Under the tortoise-ribbed front hood of the Deux Chevaux was a horizontally opposed air-cooled twin-cylinder engine that displaced just 375 cubic centimeters, slightly over a third of a liter. From these two microscopic cylinders sprang a pert nine horsepower, enough to haul along the car and four passengers at a top speed of 37 miles per hour. While this sounds pathetically low in our terms, one must remember that European country roads of the time were often not capable of accepting much greater speeds.
Further, the engine delivered perfect (56 mile-per-gallon) fuel economy, a boon to impecunious Frenchmen. The small engine, which would finally be enlarged all the way up to 602 cc (and 29 horsepower) drove the front wheels through a four-speed synchromesh gearbox, in a further use of Citroen’s traction avant scheme. Of course, it is a strategy that is still with us today, unlike the Volkswagen Beetle’s rear-engine configuration that even Volkwagen has abandoned.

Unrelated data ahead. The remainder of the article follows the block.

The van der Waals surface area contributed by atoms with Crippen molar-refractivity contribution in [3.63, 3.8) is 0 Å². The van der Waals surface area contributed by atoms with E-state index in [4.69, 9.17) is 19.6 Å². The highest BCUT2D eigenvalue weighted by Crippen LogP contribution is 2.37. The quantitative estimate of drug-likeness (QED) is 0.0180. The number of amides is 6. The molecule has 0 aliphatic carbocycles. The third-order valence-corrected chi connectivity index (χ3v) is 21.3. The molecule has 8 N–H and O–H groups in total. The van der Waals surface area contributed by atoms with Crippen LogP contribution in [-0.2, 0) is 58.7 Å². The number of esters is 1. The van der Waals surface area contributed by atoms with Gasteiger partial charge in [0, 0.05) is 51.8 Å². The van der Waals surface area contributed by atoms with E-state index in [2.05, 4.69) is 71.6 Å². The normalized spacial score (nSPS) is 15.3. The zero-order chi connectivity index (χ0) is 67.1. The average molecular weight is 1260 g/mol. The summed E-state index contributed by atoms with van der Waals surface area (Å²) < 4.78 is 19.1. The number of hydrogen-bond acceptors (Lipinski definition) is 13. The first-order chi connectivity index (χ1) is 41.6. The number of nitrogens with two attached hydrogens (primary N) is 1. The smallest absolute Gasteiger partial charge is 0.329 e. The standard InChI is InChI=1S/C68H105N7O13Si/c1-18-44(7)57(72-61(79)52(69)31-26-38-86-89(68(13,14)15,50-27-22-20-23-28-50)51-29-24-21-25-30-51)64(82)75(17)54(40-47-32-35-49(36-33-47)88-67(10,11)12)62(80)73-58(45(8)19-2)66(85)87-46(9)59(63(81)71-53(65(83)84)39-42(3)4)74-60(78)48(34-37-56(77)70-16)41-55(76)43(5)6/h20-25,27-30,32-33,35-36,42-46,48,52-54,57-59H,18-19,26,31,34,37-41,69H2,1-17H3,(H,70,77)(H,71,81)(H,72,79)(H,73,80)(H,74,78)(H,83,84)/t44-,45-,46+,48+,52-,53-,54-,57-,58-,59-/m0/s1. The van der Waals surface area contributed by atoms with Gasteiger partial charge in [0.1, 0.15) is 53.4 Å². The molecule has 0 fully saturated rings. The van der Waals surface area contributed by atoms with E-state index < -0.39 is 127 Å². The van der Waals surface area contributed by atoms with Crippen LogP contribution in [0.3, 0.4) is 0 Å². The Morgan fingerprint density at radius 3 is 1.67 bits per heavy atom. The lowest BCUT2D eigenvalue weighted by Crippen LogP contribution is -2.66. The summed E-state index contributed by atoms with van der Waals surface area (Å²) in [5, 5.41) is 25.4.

Even more innovative and interesting is the all-independent suspension arrangement. The most startling characteristic is that front and rear suspensions are interconnected, sharing horizontally position coil springs. By this ingenious means, two coil springs essentially take the place of four, and the 2CV suspension also offers excellent wheel travel to provide startlingly good ride quality even over unimproved roads. (It has been said that a farmer in a Deux Chevaux could slant a basket of eggs across a plowed field without breaking any.) For weight and cost savings, the 2CV sits on tires that are scarcely broader than bicycle tires, yet its independent suspension blessed it with good road holding.